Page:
Check-Cashing Outlets, Pawnshops, and the Poor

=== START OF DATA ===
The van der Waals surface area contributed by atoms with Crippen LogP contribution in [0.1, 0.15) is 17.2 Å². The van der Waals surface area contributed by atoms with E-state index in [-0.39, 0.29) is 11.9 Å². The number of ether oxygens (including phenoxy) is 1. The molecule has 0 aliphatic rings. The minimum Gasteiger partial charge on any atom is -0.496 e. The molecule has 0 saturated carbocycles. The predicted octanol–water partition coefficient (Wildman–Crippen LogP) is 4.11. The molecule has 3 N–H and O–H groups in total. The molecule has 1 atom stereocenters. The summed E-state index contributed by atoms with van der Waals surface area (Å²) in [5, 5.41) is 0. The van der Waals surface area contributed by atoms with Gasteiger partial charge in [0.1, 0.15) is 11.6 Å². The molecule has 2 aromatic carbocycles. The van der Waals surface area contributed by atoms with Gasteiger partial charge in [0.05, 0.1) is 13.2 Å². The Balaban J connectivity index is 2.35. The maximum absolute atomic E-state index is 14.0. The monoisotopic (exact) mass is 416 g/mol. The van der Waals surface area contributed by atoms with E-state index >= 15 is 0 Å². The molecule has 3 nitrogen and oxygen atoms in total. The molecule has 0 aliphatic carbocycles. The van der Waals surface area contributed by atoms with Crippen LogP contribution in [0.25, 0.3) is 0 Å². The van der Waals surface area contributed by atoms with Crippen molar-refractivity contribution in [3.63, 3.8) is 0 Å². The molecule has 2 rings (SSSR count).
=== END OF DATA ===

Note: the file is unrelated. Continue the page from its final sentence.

In today's world of electronic cash transfers, automated teller machines, and credit cards, the image of the musty, junk-laden pawnshop seems a relic of the past. But it is not. The 1980s witnessed a tremendous boom in pawnbroking. There are now more pawnshops than ever before in U.S. history, and they are found not only in large cities but in towns and suburbs throughout the nation. As John Caskey demonstrates in Fringe Banking, the increased public patronage of both pawnshops and commercial check-cashing outlets signals the growing number of American households now living on a cash-only basis, with no connection to any mainstream credit facilities or banking services. Fringe Banking is the first comprehensive study of pawnshops and check-cashing outlets, profiling their operations, customers, and recent growth from family-owned shops to such successful outlet chains as Cash American and ACE America's Cash Express. It explains why, despite interest rates and fees substantially higher than those of banks, their use has so dramatically increased. According to Caskey, declining family earnings, changing family structures, a growing immigrant population, and lack of household budgeting skills has greatly reduced the demand for bank deposit services among millions of Americans. In addition, banks responded to 1980s regulatory changes by increasing fees on deposit accounts with small balances and closing branches in many poor urban areas. These factors combined to leave many low- and moderate-income families without access to checking privileges, credit services, and bank loans. Pawnshops and check-cashing outlets provide such families with essential financial services thay cannot obtain elsewhere. Caskey notes that fringe banks, particularly check-cashing outlets, are also utilized by families who could participate in the formal banking system, but are willing to pay more for convenience and quick access to cash. Caskey argues that, contrary to their historical reputation as predators milking the poor and desperate, pawnshops and check-cashing outlets play a key financial role for disadvantaged groups. Citing the inconsistent and often unenforced state laws currently governing the industry, Fringe Banking challenges policy makers to design regulations that will allow fringe banks to remain profitable without exploiting the customers who depend on them.